–Matt Jones is a PhD candidate in the English department at the University  of Connecticut. His work focuses on post-Enlightenment discourse in 18th- and 19th-century British literature. He has contributed to the processing and description of the Laurie S. Wiseberg and Harry Scoble Human Rights Internet and contributes research commentary on the collection to the Human Rights Archives Blog.

Box 107, Fld 2

Box 107, Fld 2

In a 1989 issue of Nicaraguan Perspectives Noam Chomsky discusses the extent of events that, for one reason or another, go unreported by the US media. Asserting that the media are in fact “corporations” themselves, he explains that “this and many other factors influence [the media] to produce a picture of the world that reflects the interests of owners, advertisers, and the privileged elements that occupy managerial positions.” To those aware of the greater American involvement in South America – and elsewhere – this claim would not have constituted a particularly eye-opening revelation. It, presumably, would be even less momentous in our post-Wikileaks society. Of course, what made Chomsky’s piece in Nicaraguan Perspectives informative were the insights of these events that he described, as these were inaccessible to a public reliant upon the Times and the Post for its news. Though Chomsky and many others continue to expose and disseminate information unacknowledged by major American media outlets, there is much more to excavate beyond what can be included in a single essay, or chapter, or op-ed. Continue reading

Foreshadowed warnings and Unlikely Alliances

American foreign policy in the Middle East has long been characterized by uneasy alliances with unlikely partners.  For the last decade, our partners in the region have provided important support to American military operations in Afghanistan and Iraq. However, as the wars in both Afghanistan and Iraq come to a close many academics are beginning to question whether certain alliances have been as helpful as many believe. In particular, American support for Saudi Arabia has been unwavering since the 2001 attacks despite the majority of the hijackers’ involved being Saudi nationals.  When compared with the human rights record of Saudi Arabia in basic legal proceedings one begins to question why American foreign policy personnel believe this relationship is beneficial for American image abroad.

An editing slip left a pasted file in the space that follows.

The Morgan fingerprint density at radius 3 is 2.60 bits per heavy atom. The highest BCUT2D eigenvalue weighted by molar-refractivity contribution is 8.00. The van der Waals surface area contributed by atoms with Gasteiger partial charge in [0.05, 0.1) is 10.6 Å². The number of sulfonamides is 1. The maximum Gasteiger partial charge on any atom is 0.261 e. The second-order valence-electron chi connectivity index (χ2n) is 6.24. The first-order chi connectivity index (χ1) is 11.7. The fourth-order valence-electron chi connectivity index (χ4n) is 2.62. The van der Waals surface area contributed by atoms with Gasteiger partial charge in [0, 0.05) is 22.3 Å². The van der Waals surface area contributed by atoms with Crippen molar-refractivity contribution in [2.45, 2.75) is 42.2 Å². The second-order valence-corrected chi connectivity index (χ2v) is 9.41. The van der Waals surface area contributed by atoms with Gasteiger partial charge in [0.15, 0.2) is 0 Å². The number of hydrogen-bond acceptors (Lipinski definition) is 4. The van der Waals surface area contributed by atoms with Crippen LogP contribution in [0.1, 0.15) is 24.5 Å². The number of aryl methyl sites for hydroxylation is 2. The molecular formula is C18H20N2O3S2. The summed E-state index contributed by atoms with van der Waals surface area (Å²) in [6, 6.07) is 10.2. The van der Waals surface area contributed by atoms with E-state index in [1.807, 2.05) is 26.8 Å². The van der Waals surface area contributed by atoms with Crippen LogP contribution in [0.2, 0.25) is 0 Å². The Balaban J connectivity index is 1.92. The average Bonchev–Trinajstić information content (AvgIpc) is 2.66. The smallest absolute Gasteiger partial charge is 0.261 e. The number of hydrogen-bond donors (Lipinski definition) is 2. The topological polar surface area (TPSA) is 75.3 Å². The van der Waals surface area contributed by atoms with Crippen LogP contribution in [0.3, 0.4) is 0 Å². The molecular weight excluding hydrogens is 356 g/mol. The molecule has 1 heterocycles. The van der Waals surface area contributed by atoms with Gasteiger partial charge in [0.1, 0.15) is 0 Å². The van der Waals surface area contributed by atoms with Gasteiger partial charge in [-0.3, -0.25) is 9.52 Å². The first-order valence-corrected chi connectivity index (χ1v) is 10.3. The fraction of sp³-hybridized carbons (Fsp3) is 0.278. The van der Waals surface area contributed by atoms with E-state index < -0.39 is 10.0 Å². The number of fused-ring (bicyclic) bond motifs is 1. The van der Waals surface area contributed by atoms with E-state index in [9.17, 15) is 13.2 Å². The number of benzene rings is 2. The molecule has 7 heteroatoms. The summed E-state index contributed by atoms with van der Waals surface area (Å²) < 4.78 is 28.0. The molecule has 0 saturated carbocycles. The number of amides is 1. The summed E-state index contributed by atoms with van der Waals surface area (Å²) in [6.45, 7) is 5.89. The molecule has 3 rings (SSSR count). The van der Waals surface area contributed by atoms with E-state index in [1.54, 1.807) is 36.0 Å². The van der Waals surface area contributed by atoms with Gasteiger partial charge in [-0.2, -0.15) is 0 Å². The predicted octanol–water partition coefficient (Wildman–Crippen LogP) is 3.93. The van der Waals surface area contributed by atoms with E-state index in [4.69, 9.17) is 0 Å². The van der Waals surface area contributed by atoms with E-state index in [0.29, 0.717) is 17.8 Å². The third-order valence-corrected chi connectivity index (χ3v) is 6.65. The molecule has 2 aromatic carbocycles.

In 1996 there was a terrorist attack on the Khobar Towers, a popular apartment building used by foreign military personnel in Khobar Saudi Arabia. Nineteen of those killed were American airmen. In response to this an open letter was written by Chandra Muzaffar (1996), Lessons from the blast: Opposition to US Alliance is strong within the kingdoms middle class.  The letter is very concise but provides an extreme amount of foresight into the future problems with United States involvement in the region. Firstly, it points out that the King of Saudi Arabia is considered the custodian of the holy cities of Mecca and Medina, and because US policy seems to dictate much of the royal families’ actions many are beginning to view the United States as ‘the custodian of the custodian’. Information obtained from the 9/11 Commission report has indicated that many of the hijackers from Saudi Arabia were indeed middle class well- educated persons.

Continue reading